The United Press International, or UPI, is a major player in news services around the world. Created as the United Press in 1907 by E.W. Scripps, a newspaper publisher, the organization is founded on the principles that any person or business should be able to purchase news, and that a single organization can cover the world independently of any other. These two practices quickly revolutionized the world of journalism, at the time dominated by a few monopolistic news agencies.

The United Press pioneered many now-standard journalistic practices, including the concept of feature stories and interviews. They were the first news agency to offer picture coverage of news to their subscribers and then the first radio wire service in the world. In 1958 United Press merged with William Randolph Hearst's International News Service to form the new company, United Press International.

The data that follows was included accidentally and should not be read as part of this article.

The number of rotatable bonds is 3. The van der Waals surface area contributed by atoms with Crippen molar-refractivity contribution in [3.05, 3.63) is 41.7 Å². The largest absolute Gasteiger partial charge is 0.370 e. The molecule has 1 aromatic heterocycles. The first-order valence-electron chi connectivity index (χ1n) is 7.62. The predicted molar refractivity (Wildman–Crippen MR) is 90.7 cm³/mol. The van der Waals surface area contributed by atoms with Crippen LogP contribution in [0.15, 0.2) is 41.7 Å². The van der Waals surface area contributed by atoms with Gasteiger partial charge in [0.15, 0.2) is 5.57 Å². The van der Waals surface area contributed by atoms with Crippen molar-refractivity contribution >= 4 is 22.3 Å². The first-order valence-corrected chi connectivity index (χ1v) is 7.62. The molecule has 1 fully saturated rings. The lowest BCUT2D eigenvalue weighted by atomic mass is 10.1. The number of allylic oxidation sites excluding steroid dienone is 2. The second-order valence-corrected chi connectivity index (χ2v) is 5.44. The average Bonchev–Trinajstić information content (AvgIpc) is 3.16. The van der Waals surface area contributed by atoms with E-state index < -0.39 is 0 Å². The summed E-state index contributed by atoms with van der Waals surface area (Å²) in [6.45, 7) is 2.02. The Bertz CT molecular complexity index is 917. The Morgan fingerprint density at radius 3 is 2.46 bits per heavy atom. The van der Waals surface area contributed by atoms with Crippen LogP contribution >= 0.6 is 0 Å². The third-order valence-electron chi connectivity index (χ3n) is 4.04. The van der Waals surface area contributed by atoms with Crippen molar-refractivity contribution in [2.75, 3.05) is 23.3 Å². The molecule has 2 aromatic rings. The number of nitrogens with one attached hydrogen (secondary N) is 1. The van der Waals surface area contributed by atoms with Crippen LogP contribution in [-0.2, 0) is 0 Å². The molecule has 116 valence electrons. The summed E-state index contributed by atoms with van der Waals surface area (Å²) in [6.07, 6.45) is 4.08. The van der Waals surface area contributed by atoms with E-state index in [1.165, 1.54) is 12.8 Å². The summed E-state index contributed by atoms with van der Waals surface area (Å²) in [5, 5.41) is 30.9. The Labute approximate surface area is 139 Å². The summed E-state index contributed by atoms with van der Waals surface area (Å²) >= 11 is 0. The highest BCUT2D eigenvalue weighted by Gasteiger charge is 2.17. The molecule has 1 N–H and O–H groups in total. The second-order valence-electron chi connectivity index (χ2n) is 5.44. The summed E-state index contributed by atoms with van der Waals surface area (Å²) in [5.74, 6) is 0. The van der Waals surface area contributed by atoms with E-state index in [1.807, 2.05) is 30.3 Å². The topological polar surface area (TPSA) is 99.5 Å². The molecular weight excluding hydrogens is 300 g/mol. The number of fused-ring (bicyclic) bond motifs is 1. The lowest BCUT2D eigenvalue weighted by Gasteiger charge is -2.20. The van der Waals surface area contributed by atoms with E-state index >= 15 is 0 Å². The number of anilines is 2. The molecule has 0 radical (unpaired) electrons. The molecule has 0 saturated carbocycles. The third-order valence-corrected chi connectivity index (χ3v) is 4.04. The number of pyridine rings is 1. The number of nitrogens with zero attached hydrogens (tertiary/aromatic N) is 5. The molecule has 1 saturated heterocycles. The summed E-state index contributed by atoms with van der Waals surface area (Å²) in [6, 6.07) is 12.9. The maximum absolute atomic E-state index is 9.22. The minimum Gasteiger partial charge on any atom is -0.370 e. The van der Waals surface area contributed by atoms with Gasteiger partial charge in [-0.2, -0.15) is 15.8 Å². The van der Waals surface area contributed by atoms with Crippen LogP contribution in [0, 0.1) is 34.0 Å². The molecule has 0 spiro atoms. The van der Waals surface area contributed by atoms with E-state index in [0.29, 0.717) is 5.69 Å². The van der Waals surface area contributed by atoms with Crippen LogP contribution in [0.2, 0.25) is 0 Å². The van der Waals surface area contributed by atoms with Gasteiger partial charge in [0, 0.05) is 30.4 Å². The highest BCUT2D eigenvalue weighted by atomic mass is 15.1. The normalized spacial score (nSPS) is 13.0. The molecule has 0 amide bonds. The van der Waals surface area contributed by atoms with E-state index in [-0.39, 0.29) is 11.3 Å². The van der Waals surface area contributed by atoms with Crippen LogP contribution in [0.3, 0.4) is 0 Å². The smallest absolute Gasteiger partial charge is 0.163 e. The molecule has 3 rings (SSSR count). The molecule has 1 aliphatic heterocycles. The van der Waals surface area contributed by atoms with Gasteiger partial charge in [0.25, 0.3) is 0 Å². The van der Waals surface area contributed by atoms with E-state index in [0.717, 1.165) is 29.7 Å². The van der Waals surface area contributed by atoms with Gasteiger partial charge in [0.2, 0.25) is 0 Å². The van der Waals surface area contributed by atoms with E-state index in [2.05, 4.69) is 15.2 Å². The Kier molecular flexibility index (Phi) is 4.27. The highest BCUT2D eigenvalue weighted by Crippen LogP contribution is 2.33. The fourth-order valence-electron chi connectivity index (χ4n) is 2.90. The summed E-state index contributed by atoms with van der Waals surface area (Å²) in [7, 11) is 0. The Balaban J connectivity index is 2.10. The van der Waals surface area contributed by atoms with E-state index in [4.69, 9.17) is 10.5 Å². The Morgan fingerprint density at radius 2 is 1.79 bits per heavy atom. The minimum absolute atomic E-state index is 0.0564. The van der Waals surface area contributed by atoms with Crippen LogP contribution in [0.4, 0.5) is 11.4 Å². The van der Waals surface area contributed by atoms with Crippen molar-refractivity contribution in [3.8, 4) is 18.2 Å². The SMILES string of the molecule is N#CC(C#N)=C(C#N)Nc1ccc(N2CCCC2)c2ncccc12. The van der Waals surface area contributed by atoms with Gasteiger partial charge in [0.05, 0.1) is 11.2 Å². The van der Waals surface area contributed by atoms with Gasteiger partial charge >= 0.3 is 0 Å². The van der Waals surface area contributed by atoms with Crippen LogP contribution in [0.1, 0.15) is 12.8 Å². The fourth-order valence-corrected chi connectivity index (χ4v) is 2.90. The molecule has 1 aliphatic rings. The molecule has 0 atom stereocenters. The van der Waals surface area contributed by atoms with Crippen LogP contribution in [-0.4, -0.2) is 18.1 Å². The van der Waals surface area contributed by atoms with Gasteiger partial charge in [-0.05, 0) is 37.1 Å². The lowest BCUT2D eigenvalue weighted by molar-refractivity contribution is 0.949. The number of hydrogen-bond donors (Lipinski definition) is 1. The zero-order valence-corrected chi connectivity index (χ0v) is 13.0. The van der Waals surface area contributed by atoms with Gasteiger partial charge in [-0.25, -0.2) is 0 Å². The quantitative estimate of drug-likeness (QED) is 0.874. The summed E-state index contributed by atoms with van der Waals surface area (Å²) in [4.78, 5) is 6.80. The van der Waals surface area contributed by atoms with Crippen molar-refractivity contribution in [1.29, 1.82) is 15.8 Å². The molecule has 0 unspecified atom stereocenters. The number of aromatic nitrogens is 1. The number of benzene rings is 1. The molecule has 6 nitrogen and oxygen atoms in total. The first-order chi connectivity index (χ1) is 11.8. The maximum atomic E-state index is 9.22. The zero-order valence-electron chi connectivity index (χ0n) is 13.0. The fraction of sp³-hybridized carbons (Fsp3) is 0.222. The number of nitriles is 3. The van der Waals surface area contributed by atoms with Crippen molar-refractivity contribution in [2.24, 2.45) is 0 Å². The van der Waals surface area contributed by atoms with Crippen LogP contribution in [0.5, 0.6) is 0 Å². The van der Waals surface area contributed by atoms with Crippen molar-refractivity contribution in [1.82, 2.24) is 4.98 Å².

United Press International has been responsible for reporting some of the most memorable moments of the past 50 years. Especially notable is their live reporting of the events immediately after President John F. Kennedy's assasination, from the scene to the hospital, and then following Lyndon B. Johnson as he took the oath of office and returned to Washington to address the nation. UPI also boasts many notable reporters among its ranks, most famously news veteran Walter Cronkite.

United Press International continues to be ahead of the times in their use of technology to improve methods of journalism worldwide. Their technical systems are superb and offer a wide range of options to subscribers. For the individual, they have an excellent website updated continously with breaking news from around the globe.


"News agencies." The Columbia Encyclopedia, Sixth Edition. Copyright © 2001 Columbia University Press.

United Press International: About Us. Copyright © 2002 United Press International. Accessed: 11/18/2002.

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